In this section, we present and discuss numerical results for the transverse and axial trapping efficiencies and normalized torques τ produced by ringed beams for a range of values of the normalized parameters. In order to make meaningful comparisons under different conditions, the semi-axes a and b of the spheroid may change, but its volume is kept constant and equal to an equivalent sphere of volume , where is the effective radius of the spheroid. The trapping efficiencies are calculated for various values of the eccentricity of the spheroid and for different orientations of the particle characterized by the angles α and β shown in Fig. 1. For numerical purposes, the normalized wavelength in the external medium, , is fixed at a value of (for example, this may correspond to a laser beam with and and a spheroid suspended in water with ). The relative refractive index and the effective radius of the particle are assumed to be and , respectively. Note that the relation between the particle size and the wavelength in the surrounding medium is given by , which is enough to satisfy the requirement of the geometrical optics approximation.
4A. Forces on a Spherical Particle
To gain a physical insight, we first calculate the trapping efficiencies of a spherical particle located at the plane . The radial variation of the intensity of several LG beams with different mode numbers is shown in Fig. 2a as a function of the relative transverse offset from the beam axis . For comparison purposes, the actual size of the particle is also displayed in Fig. 2a. The transverse and axial trapping efficiencies are depicted in Figs. 2b, 2c, respectively.
The radial forces define the equilibrium regions where the particles can be trapped radially within the beam intensity profile. In Fig. 2b, the equilibrium positions are located at positions where . If the refractive index of the particle is greater than the index of the surrounding medium , the equilibrium is stable when the slope of the curve is positive, which occurs about the intensity maxima of the beam, i.e., bright rings and the origin (for beams with ). The equilibrium is unstable when the slope of the curve is negative, i.e., dark rings and the origin (for beams with ). In general, the curve of closely resembles the derivative of the intensity. The mode corresponds to a conventional Gaussian beam for which only at the origin can a particle be trapped. Conversely, if now the refractive index of the particle is lower than the refractive index of the surrounding medium, i.e., , the dark regions will become the stable equilibrium positions [20, 21, 22].
On the other hand, the axial force is shown in Fig. 2c. is always positive for all values of D, and its maxima coincide with the maxima of the beam intensity. Note that never vanishes, even at the zero intensity points. Therefore, a single LG beam cannot be used to trap particles in three dimensions.
4B. Forces on a Spheroidal Particle: Gaussian Illumination
Figure 3 shows the variation in function of the lateral displacement D of the trapping efficiencies and torques exerted by a Gaussian beam (i.e., ) over a spheroid with eccentricity located at the plane for different orientations β; see Fig. 1. The intensity distribution of the light and the shape and size of the spheroid are depicted in subplot 3(a). The curves in subplots 3(b), (c), and (d) correspond to different orientations β of the spheroid with . In all cases, the dashed curves represent the behavior of a sphere with the same volume as the spheroid.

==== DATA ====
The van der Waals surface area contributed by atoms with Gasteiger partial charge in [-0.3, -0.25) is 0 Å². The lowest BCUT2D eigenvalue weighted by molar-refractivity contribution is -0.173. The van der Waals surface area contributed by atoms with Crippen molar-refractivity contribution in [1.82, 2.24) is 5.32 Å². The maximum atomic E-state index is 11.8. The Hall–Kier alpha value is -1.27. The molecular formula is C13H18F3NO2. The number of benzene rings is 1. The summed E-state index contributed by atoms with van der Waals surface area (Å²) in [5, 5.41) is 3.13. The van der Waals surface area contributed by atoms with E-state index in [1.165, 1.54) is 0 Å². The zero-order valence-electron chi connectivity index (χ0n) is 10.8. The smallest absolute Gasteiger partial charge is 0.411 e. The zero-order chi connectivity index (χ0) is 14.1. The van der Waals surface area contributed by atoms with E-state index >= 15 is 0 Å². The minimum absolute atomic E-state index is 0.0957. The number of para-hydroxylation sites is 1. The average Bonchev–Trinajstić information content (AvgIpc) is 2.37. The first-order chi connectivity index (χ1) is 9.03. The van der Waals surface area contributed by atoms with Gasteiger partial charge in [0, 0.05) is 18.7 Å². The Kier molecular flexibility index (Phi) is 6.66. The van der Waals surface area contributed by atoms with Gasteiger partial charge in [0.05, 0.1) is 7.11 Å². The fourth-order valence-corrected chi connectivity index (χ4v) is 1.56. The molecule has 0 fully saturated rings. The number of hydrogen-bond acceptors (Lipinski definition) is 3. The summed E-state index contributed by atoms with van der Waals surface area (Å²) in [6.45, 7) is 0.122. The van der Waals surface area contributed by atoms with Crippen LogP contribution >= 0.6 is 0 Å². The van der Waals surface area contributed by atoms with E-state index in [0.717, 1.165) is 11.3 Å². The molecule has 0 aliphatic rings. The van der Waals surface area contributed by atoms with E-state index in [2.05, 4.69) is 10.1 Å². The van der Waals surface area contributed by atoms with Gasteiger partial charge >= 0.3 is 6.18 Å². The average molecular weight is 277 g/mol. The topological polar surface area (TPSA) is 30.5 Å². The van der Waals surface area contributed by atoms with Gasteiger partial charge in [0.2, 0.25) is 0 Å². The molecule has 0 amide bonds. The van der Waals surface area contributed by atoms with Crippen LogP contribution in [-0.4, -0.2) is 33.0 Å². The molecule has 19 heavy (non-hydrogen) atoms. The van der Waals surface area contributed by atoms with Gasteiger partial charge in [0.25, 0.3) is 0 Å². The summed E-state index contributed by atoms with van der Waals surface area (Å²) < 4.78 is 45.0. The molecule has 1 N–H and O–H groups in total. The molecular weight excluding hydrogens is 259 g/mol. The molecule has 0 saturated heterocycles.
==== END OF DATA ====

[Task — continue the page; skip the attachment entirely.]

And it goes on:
When the axis of the spheroid is parallel (i.e., ) or orthogonal (i.e., to the z axis, the curves of efficiency and torque differ from the curve of a sphere only by a scale factor. However, for other inclinations of the spheroid, the curves are quite different with the consequence that the position of stable equilibrium moves away from the origin with a maximum radial excursion of about .
The behavior of the normalized torque exerted by the beam about the center of mass of the particle is shown in subplot 3(d). This torque induces a rotation such that β increases. It can be observed for all values of D that when and , the particle experiences a torque that changes its orientation to (or equivalently ) for which the torque vanishes. In this way, we conclude that when is a situation of stable rotational equilibrium, whereas corresponds to unstable equilibrium.
4C. Forces on a Spheroidal Particle: Gaussian-Ringed Illumination
Figure 4 shows the trapping efficiencies and torques exerted by a beam. As shown in Fig. 4a, the intensity shape is formed by a central spot and a secondary bright circular ring. The particle now has two radial positions of stable equilibrium where it can be captured, i.e., the central maximum and the maximum of the ring. Like the case of a Gaussian beam, inclinations of the spheroid different from and produce a radial displacement of the equilibrium positions, e.g., about 0.2 and 0.1 for the central peak and the ring, respectively.
The curves in Fig. 4d for the torque reveal that, in this case, the rotational equilibrium does not occur when the major axis of the spheroid is aligned with the z axis (i.e., , but when the spheroid has a slight misalignment , which depends on the lateral displacement D. For these particular values used in the simulation, the final stable inclination is negligible. At the central maximum, the transverse trapping force is stronger for the beam than for the Gaussian beam with the same waist size. Nevertheless, the trapping force at the first ring is almost an order of magnitude lower than the force at the central maximum, thus the beam has poor efficiency for trapping particles at the ring.